Oon a sunny Thursday in June, Tinside Lido in Plymouth was overrun with mermaids. It was a sea of metallic sheen, cotton candy colors, seashell bikinis and long scaly tails. With a count of 378, this was the largest gathering of merpeople ever, according to the Guinness Book of Records. “It was fantastic”, says organizer Pauline Barker. “What a happy, colorful day. People went to town with the glitter and glitter and it was really happy.”
Barker is a devoted wild swimmer, who has her own mermaid tail. “I live in the world of outdoor swimming, and when we imagine we’re mermaids, or dolphins, or sea sirens, we just bring that fantasy world to life for a few hours,” she says.
“Mermaid” has gone mainstream, with an industry of monofins, tails and accessories, mermaid swim schools, merfolk communities and professional mermaids making appearances at events and aquariums. YouTube is full of mermaid makeup tutorials showing how to stretch fishnet tights over your face to stencil the effect of scales. But mermaids don’t so much have a moment, they are always bobbing in and out of cultural life. Stories of mythical sea-dwelling women appear in folklore around the world, stretching back thousands of years, from the Syrian fertility goddess Atargatis to the Japanese ningyo, the fleeting ghost of Mami Wata in West Africa, Irish merrows or the Thai mermaid princess Suvannamaccha . Some are benevolent, others rage like stormy seas; some protect sailors, others bring down their ships.
In more current iterations, Disney recently released the trailer for their new live action Little Mermaid movie, due out next year, and there’s a remake of the Tom Hanks/Daryl Hannah movie Splash in the works, with Channing Tatum as one of them. sex-swapped merman. Meanwhile, Northern Ballet is currently touring David Nixon’s The Little Mermaid, a family ballet based on the most enduring mermaid in cultural life, Hans Christian Andersen’s water princess, intoxicated by the human world.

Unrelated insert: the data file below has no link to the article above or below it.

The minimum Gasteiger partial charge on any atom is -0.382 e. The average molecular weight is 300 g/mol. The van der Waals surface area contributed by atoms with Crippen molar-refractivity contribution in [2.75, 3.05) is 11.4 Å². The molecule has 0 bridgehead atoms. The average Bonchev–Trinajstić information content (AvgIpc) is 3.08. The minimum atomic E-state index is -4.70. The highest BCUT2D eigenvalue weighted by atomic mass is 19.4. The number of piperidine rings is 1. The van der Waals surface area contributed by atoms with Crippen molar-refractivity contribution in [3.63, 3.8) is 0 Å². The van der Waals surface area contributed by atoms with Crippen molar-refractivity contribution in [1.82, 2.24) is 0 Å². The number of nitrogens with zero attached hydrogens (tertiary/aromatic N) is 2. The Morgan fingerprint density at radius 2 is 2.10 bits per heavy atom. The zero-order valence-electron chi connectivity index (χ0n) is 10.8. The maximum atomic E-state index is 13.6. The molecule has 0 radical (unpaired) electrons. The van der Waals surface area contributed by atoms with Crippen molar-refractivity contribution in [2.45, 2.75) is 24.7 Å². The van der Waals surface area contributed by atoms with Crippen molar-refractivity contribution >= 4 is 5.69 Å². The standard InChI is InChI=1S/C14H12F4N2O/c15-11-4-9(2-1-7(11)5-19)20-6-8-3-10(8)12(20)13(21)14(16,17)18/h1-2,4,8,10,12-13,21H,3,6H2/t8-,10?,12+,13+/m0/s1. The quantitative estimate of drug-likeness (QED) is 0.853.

Andersen’s story may have been overshadowed by the Disneyfied version, but as is often the case, the original—which Nixon followed for his ballet—is a bit more somber. A mermaid who gives up everything: family, house, her tail and her greatest asset, her voice, for a crush on a man who ultimately doesn’t love her.
In Nixon’s ballet, the sea lord takes the mermaid’s voice in exchange for a potion that will give her human legs, and tells her that she will only survive if the prince marries her. “I think people were a little shocked when they first saw the solo I did where she loses her tail because it’s sore, the cramps and the spasms,” Nixon says. “I imagine it as sharp stabbing pains and pins and needles,” says Abigail Prudames, the dancer who created the role.
Without her voice, the mermaid cannot explain who she is, and she must watch him marry another woman, knowing she will die without his love. She’s offered one last deal, kill the prince and become a mermaid again, but she can’t. “It’s about love in its purest sense,” Nixon says. “When you really love someone, there’s a selflessness, it’s about them, not you. You sacrifice yourself.”
It’s a real loss of innocence story. “She knows that the prince has his eternal happiness and she can’t go back, she has to deal with it,” says Prudames. “People make so many mistakes when they are young, but whatever choice you make, you have to understand that you made it for a reason. At that point it was good for you.”
Before all this sounds too heavy, Prudames adds, “There’s so much in this ballet for kids!” Not least fantastic costumes and graceful, rippling undersea creatures, but like most fairy tales, you’ll read whatever you want to see.